ANALYSIS: Front Court Depth Dooms Bears

Two early fouls on David Kravish force the Bears into uncomfortable match-ups against the size and power of Arizona's front court, showing pointedly how crucial the 2015 recruiting class is for Cal.

On Thursday night, as the California men’s basketball team fell to No. 5 Arizona 99-60, there were few positives for Bears fans to look for. To add to the torture of Bill Walton as the color commentator, Cal looked out-matched in all facets of the game – from shooting percentage (56.7%-38.1%) to rebounds (42-34).

“I just think they did a great job,” said head coach Cuonzo Martin. “I thought they did a great job of rebounding, taking away passing lanes, especially when Dave went down.”

If there was one area to pinpoint as the most critical for the Bears, it was their lack of frontcourt depth. This need was exemplified in the game against the Wildcats, where center David Kravish quickly picked up two fouls leading to a 19-7 Arizona run, as forward Dwight Tarwater was forced to play down low. Tarwater was dominated by Brandon Ashley and Kaleb Tarczewski in one-on-one matchups, leading to a season-high 21 points for Ashley and 14 points for Tarcezewski.

“Dave wasn’t guarding [Ashley] when Dave was in the game,” Martin said. “I thought Brandon Ashley came out and played aggressive. I thought it was more Brandon Ashley playing well.”

Even worse for the Bears, the recently-little-used Kingsley Okoroh and Roger Moute a Bidias were forced to play fairly heavy minutes to account for foul trouble, and they were further abused by the dominant Wildcat front line that featured five in double-figures.

Early in the first half, when Cal was still in the game, the rebounding matchup was 13-13, but after Kravish exited, Arizona went on a dominant 13-3 rebounding run, leading to a 30-13 scoring run to end the half. Once he returned, Kravish played softly, careful to not pick up another careless foul sending him back to the bench. However, the soft play from the senior big man had little efficiency, as it was impossible to stop Ashley and Tarczewski without getting more physical. Kravish eventually fouled out with 9:10 remaining in the game, but the damage had already been done.

“When you’re talking about the No. 5 team in the country, it’s not just that they’re a good defensive team, a sound defensive team, you have to be able to go inside,” Martin said. “If you’re relying on your perimeter guys and you don’t have the low-post production, low-post scoring, low-post offensive rebounding, That can be tough. When you shoot and you’re one-and-done, you don’t get offensive rebounds. You’re on the defensive, have to get back in transition.”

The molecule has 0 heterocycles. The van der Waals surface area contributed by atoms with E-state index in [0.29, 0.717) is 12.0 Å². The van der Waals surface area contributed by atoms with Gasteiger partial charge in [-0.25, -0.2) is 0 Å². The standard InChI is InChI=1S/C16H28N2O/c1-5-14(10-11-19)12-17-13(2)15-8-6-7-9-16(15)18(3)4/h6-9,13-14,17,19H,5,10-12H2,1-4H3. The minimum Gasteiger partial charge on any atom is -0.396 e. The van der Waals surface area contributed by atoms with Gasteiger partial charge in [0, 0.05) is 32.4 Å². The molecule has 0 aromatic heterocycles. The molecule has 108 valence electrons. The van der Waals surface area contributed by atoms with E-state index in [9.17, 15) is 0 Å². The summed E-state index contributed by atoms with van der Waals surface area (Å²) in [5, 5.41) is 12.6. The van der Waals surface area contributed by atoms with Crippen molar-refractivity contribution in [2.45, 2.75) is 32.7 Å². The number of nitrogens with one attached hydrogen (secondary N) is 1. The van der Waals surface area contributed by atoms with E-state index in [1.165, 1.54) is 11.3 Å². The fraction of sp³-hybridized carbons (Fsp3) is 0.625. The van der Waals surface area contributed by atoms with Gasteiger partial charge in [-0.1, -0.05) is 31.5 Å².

While Arizona also used numerous mismatches on the perimeter to their advantage, they were able to especially dominate down low, with 42 points coming in the paint.

“I think, because you lose a post presence, against a team like that, that defends as well as they do, you’ve got to have a post presence down there that can be tough for you, because they’ll extend on the perimeter,” said Martin. “I thought it changed the game. When Dave went down, that was a little tough. We could just never get into a real flow.”

This has long been a concern for the Bears coaching staff, who brought along Okoroh from Tennessee for this very reason. However, it just so happens, that two current Cal recruits -- Ivan Rabb and Caleb Swanigan -- would easily fix this problem looking forward to next year. Notably, one of Rabb's five finalists is Arizona.

Both big men are five-star recruits, rated in the top-10 nationally, that have shown tremendous athleticism, and a superior ability to score and defend in the paint. A commitment from one or both would solve many of the issues that are paining this current team.

A commitment from one or both big men would patch up many of Cal’s holes – starting forward Christian Behrens had just five points, and had four fouls -- and send them into next season with very high expectations.

“You’ve got to compete,” Martin said. “You’ve got to compete from start to finish. Shots don’t fall, don’t put your head down. Keep playing.”


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